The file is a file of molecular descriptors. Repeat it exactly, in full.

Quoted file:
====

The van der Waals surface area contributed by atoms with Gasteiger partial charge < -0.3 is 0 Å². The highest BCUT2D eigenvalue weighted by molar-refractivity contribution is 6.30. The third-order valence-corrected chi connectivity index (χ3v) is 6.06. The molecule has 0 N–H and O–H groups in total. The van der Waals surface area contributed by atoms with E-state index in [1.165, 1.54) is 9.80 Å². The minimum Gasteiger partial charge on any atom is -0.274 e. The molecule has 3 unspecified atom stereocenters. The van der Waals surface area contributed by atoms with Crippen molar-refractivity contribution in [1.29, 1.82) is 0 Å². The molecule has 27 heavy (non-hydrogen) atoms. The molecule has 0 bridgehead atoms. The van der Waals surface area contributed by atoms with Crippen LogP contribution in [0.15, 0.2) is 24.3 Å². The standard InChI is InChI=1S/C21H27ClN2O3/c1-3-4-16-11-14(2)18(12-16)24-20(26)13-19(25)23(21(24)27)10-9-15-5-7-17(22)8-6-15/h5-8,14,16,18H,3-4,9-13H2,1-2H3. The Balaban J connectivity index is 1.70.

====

The van der Waals surface area contributed by atoms with Gasteiger partial charge < -0.3 is 0 Å². The highest BCUT2D eigenvalue weighted by molar-refractivity contribution is 6.30. The third-order valence-corrected chi connectivity index (χ3v) is 6.06. The molecule has 0 N–H and O–H groups in total. The van der Waals surface area contributed by atoms with E-state index in [1.165, 1.54) is 9.80 Å². The minimum Gasteiger partial charge on any atom is -0.274 e. The molecule has 3 unspecified atom stereocenters. The van der Waals surface area contributed by atoms with Crippen molar-refractivity contribution in [1.29, 1.82) is 0 Å². The molecule has 27 heavy (non-hydrogen) atoms. The molecule has 0 bridgehead atoms. The van der Waals surface area contributed by atoms with Crippen LogP contribution in [0.15, 0.2) is 24.3 Å². The standard InChI is InChI=1S/C21H27ClN2O3/c1-3-4-16-11-14(2)18(12-16)24-20(26)13-19(25)23(21(24)27)10-9-15-5-7-17(22)8-6-15/h5-8,14,16,18H,3-4,9-13H2,1-2H3. The Balaban J connectivity index is 1.70.